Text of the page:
Heartland Real Estate Business

FEB 2018

Heartland Real Estate Business magazine covers the multifamily, retail, office, healthcare, industrial and hospitality sectors in the Midwest.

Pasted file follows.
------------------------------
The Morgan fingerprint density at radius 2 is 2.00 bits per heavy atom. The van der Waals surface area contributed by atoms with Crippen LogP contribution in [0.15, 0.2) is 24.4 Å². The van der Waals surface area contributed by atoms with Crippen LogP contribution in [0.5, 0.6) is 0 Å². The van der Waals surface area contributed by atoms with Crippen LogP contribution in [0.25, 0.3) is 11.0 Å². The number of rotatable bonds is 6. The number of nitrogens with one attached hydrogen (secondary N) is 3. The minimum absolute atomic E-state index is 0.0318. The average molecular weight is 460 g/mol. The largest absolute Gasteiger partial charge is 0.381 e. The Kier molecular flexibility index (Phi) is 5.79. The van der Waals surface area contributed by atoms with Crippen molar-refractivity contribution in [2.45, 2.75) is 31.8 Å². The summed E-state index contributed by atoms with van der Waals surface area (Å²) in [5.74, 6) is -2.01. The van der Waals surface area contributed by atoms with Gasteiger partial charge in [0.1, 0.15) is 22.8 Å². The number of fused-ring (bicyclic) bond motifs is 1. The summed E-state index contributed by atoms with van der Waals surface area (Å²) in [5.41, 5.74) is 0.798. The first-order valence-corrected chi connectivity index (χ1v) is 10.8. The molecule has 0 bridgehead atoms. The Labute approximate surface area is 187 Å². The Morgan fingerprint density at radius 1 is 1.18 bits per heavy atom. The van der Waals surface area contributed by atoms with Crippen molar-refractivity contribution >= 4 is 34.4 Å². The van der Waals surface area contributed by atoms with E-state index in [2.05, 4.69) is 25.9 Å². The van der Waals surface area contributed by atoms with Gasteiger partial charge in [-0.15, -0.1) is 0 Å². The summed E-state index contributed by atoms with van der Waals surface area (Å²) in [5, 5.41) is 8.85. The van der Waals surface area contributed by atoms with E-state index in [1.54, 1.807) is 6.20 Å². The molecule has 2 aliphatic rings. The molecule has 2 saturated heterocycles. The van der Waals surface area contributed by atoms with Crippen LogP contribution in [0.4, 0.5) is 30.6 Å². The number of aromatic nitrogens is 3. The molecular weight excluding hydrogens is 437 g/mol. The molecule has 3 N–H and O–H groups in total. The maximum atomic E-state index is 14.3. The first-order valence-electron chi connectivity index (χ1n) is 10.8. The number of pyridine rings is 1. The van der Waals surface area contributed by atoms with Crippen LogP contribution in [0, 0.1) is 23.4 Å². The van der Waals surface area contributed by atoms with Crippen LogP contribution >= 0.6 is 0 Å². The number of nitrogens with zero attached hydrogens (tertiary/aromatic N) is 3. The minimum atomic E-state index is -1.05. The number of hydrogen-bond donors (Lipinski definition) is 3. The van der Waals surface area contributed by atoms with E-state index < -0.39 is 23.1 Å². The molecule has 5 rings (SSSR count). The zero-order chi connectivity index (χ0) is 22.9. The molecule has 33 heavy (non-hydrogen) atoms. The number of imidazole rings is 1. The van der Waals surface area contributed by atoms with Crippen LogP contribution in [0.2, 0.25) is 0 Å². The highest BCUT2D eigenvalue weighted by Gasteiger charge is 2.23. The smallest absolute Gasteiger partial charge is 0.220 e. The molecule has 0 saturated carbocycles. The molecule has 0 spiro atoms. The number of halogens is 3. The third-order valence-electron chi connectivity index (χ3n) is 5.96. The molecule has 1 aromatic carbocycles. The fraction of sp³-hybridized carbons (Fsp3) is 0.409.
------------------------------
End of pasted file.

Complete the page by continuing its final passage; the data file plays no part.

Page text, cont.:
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www.REBusinessOnline.com Heartland Real Estate Business • February 2018 • 23 2018: YEAR OF TRANSITION FOR CMBS INDUSTRY A rising interest rate environment, plus an expected slowdown in refinancing will likely put a crimp in annual volume after $90.5B of private-label issuance in 2017. By Catherine Liu and Karina Estrella A s a result of new Dodd- Frank risk re- tention regulations that went into effect in December 2016, last year was widely considered to be a pivotal period for the CMBS industry. Formulated to hold banks more account- able for their own investment decisions and place a greater emphasis on col- lateral quality, the regulatory provi- sion imposed higher capital charges on sponsors by requiring them to retain a 5 percent interest in an asset-backed securitization. The mandate fueled concerns that CMBS would become less competi- tive compared with other commercial real estate lending sources, leading to speculation of a potential slowdown in interest among investors, a reduc- tion in market liquidity and higher borrowing costs. In short, the rules require issuers to retain a portion of the credit risk in their own transactions. This is accom- plished by setting aside additional capital that amounts to 5 percent of the value of newly issued bonds on their balance sheets. There are three different methods of fulfilling the retained risk require- ment, which take shape in the form of one of three structural options: a hori- zontal slice equal to 5 percent of the lowest bonds in the deal waterfall, a vertical slice that amounts to 5 percent of each tranche in the deal, or an L- shaped (also called hybrid) structure that combines the other two holding strategies. Although sponsors can sell the hori- zontal slice to a B-piece investor, they are not allowed to hedge or transfer the retained risk throughout the term of the transaction's life. Surpassing expectations Despite the new regulation, private- label CMBS issuance for 2017 ultimate- ly soared well above initial projections and exceeded the prior year's volume. New issuance was buoyed by an influx of single-borrower deal activity and capped off at roughly $90.5 billion. Various factors contributed to a more energized CMBS market in 2017, such as interest rates remaining at his- toric lows, tighter bond spreads, and issuers' growing comfort with risk re- tention rules. CMBS deals with the horizontal risk retention structure made up 44 per- cent of the year's securitizations as the dominant structural type, with $40 bil- lion across 60 deals. Vertically structured deals followed close- ly behind with $37.6 billion across 61 deals, or 42 percent of the year's balance. Deals under the L-shaped risk reten- tion category com- prised the remain- ing 14 percent. Driven mostly by heavy deal flow on trophy skyscrapers in major metro- politan areas, office loans made up the largest portion of total issuance with $26.5 billion, or 29 percent of volume. New hotel/lodging issues amount- ed to $25 billion, or 28 percent of the total volume, bolstered by the rising trend of consolidation and expansion strategies in the hospitality segment. Unsurprisingly, the retail sector took a significantly smaller share than in previous years with just 13 percent of 2017's issuance balance. Investor sentiment toward retail was particu- larly tepid after a turbulent year high- lighted by a slew of big-box bankrupt- cies, struggling Class B and C malls, and shifting consumer fundamentals. Rounding out the major property types, mixed-use loan issuance grew to $11.4 billion (13 percent of the 2017 total) while multifamily and indus- trial accounted for roughly 6 percent and 3 percent of the new issue pipe- line, respectively. Overall, total issuance in 2017 in- creased 28.1 percent over the prior year's tally of $70.6 billion. Despite this significant growth, many believe that issuance is still running below the expected pace, considering that some $110 billion in CMBS loans was slated to mature in 2017. Last year also marked the end of the "wall of maturities" period as the large wave of more than $300 billion in CMBS loans issued between 2005 and 2007 was scheduled to come due as part of the 10-year term structure. Drop in issuance projected As the amount of loans that will be up for refinancing winds down, 2018 will act as a major turning point for the sector since the maturing balance drops off to a total of $30.3 billion this year. Consequently, private-label CMBS issuance is expected to decline to an approximate range of $60 billion to $65 billion in 2018. In 2017, roughly $86.6 million in CMBS loans were resolved or paid off in any manner, bringing the dis- position total for the wall of maturi- ties period to $294.3 million. A little more than 12.7 percent of the retired balance from loans liquidated in 2017 incurred a loss, translating to an aver- age loss severity of 42.4 percent across all property segments. With just $18.5 billion in 2017 loan maturities still outstanding based on underwritten maturity dates, the sec- tor has made much progress in paying off or refinancing the large volume of maturing debt thus far and will con- tinue to fulfill the capital needs of its participants. When it became clear that risk reten- tion was not going to serve as a major hindrance to CMBS activity, as many of the initial concerns surrounding it did not materialize, the regulatory require- ment did introduce several profound changes to the securitization landscape following its implementation. For starters, risk retention caused a number of smaller players that could not afford to hold large balance sheets or the costs of regulatory compliance to exit, which has reduced the size of the CMBS investor base. As a result of the consolidation of CMBS market participants, lenders have also been increasing their use of single-borrower transactions and split loans to minimize leverage and their overall pool exposure to weaker per- forming assets. This has led to greater dispersion of credit quality and pricing within a transaction, otherwise known in the industry as credit barbelling and price tiering. The risk retention requirement did positively contribute to strong inves- tor appetite and considerably tighter spread pricing on new issues. This has resulted in sizable yield rates for issuers, aided by a reduction in over- all supply, minimal volatility, and the market perception that credit quality has increased with additional sponsor and third-party involvement. Challenges, opportunities Looking ahead, the CMBS indus- try faces several headwinds in 2018. Many of the concerns stem from ris- ing interest rates and the Federal Re- serve's self-imposed downsizing of its balance sheet, which could further reduce liquidity. Other hurdles include a lower vol- ume of maturities in need of refinanc- ing, signs of overbuilding in certain commercial real estate property sec- tors, slowing rent growth and prop- erty value fundamentals, along with the sustained pushback in reform ef- forts to curtail the regulatory burden of current Dodd-Frank rules. On the other hand, borrowers seek- ing to lock in low rates should help boost the volume of CMBS issuance. Meanwhile, a growing number of yield-hungry investors tied to large projects too capital intensive to fi- nance via other lending vehicles will likely turn to CMBS. The lower tax rate stemming from the recently passed GOP tax legisla- tion will provide additional incentives to partake in acquisition and develop- ment activity, while spreads are expect- ed to hold steady. Meanwhile, CMBS will continue to distinguish itself as an increasingly attractive source of com- mercial real estate financing. Catherine Liu and Karina Estrella are research analysts with Trepp LLC based in New York City. Founded in 1979, Trepp provides data, analytics and technology solutions to the global securities and investment management industries. Private-Label CMBS Issuance by Year The volume of private-label CMBS issuance rebounded in 2017, reaching nearly $90.5 billion, up 28.1 percent over the previous year's total of $70.6 billion. Source: Trepp LLC 100 90 80 70 60 50 40 30 20 10 0 2012 2013 2014 2015 2016 2017 $Billions Catherine Liu Trepp Karina Estrella Trepp